To analyze a request and decide to implement it or not you should make a user to tell a story. What he's trying to accomplish? What is his actual problem? Make a user tell a story. When you will know and understand it all, you can came up with a solution that will be good for everyone, not just that one user, it will add a real value to your product, also you will know more about how your clients are using your apps.

Listening to your users is essential, you just need to put on a little effort to make them happier.

Easy way to quit smoking (unless you're dumb)

Max Al Farakh

I don’t remember myself as a non-smoker and I don’t remember how was it – to live without cigarettes. Now I’m 23, and I had been smoking since I was 15. That’s not a lifetime, but quite much for this age.

It’s been 20 days since I quit smoking. Maybe it’s a little bit too early, but I think I have something to share.

Every friend of mine, who’s recently quit smoking, did it with the help of Allen Carr’s “The Easy Way to Stop Smoking”. Yeah, you’ve heard about that book, I bet you know a couple of people, who quit after reading it, too. The thing is, it never really worked for me and I don’t know why exactly. I think mostly because this book is too general. Allen did a good job describing the primary reasons why smokers smoke, but everyone has their own reasons and their priorities are different.

I never gave a shit about the harm smoking caused to my health. I mean, come on, I’m 23, I’m too young and dumb for that. Money has also never been a problem for me. I have my own reasons to quit.

The first reason is being out of cigarettes in the middle of the night. You need to stop doing whatever you are doing, put your clothes on and go outside to buy them. I couldn’t wait until tomorrow morning, I needed them right now, I was panicking and nervous. Don’t forget – it’s dark and cold outside, and it’s a long way to the closest 24/7 shop.

The second reason is that smoking is anti-social. I’m not talking about the society in general, I’m talking about my friends. Smoking really started to affect them.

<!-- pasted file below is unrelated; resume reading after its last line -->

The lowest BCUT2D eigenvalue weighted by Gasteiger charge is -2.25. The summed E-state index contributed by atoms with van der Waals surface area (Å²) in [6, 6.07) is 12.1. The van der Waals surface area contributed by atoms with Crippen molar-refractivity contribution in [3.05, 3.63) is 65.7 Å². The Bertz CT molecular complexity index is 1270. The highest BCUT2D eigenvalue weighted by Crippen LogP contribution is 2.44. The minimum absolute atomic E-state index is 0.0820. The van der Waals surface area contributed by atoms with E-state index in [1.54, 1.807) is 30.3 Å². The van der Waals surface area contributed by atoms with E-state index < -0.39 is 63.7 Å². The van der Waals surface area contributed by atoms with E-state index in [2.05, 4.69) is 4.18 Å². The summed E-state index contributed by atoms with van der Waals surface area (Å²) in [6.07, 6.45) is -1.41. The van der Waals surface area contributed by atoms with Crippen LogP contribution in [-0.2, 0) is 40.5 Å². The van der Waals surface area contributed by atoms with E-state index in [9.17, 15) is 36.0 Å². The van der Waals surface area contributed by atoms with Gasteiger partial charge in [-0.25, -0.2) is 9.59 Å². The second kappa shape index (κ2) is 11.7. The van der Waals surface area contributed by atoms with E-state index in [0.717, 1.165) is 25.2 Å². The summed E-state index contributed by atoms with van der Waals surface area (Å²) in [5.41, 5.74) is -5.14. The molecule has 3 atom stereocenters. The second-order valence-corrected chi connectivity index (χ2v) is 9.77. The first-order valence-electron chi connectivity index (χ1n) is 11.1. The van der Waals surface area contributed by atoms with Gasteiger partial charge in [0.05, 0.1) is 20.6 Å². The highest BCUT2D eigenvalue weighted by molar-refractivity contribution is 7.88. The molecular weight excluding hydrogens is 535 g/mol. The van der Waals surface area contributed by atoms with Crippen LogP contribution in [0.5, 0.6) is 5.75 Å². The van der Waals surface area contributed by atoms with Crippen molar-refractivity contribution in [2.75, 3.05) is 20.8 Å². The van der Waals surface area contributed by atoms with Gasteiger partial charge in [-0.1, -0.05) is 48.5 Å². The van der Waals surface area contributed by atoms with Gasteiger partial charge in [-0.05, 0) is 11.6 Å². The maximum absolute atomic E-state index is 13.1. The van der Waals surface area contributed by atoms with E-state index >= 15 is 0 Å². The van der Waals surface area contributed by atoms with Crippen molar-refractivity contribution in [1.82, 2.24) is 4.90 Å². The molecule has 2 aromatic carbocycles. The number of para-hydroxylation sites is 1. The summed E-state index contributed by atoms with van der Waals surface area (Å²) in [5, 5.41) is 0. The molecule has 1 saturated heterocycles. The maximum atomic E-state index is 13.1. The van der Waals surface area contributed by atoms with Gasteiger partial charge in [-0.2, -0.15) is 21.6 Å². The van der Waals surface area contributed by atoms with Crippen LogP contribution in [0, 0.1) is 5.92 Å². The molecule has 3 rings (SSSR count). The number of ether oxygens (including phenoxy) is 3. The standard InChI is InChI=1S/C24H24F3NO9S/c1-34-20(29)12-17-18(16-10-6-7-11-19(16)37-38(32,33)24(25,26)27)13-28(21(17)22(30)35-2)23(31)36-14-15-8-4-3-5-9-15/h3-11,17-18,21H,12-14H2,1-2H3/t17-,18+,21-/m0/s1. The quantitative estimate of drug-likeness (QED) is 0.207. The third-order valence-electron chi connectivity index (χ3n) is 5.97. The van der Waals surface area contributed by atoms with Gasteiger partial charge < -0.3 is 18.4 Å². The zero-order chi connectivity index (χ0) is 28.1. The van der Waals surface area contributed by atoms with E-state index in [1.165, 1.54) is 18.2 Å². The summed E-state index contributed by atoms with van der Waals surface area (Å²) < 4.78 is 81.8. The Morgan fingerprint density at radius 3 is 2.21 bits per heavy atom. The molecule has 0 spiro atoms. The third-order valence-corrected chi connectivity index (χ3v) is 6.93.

I almost don’t have smoking friends anymore and I used to have a lot. I often find myself at some party smoking somewhere alone, while everyone else is having fun together. Smoking is fucked up. That came clear to me on my last vacation in Paris this New Year. I traveled with three non-smoking friends. Here’s the typical situation: everyone is sitting in the restaurant, enjoying wine and delicious food, having conversation to each other and I am standing outside alone in the fucking rain, freezing and smoking my damn cigarette. I don’t wanna do it anymore. Ever.

Smoking is a pain in the ass when visiting non-smoking friends. You make everyone uncomfortable – you need an ashtray, which they probably don’t have, you need a place to go for a smoke, chances are it’ll be another cold, dark and desperate place of suffering, you smoke your cigarette, and finally you come back smelling like shit. Maybe that’s not a problem for you, because you’re a cool guy, who doesn’t care about what the society thinks, blah-blah-blah. Well, good for you. But I do care, because I don’t like being a selfish dick with my friends.

Those are my reasons, you got to have yours. If you want to quit, you should made a decision, that’s the only thing that matters, everything will go easy after that. You can’t make a decision without reasons.

The next thing Alan Carr would’ve told you is that you’re going to smoke your last cigarette ever. Fuck that. I don’t want to do anything for the last time ever. Smoking has it’s pros and they, as well as cons, are individual for everyone.

I love to smoke when I’m drunk. I love to go out to smoke with mates on occasional parties to talk about men’s stuff. A lot of good and funny things happen in the smoking areas, I don’t wanna miss that. It’s all fine, your only goal here is not to become an addict again, that’s not very easy, so use your head and smoke responsibly. Unless you’re getting drunk everyday, you’re good, and if you are – well, that’s a different problem (by the way, I know how to solve it too).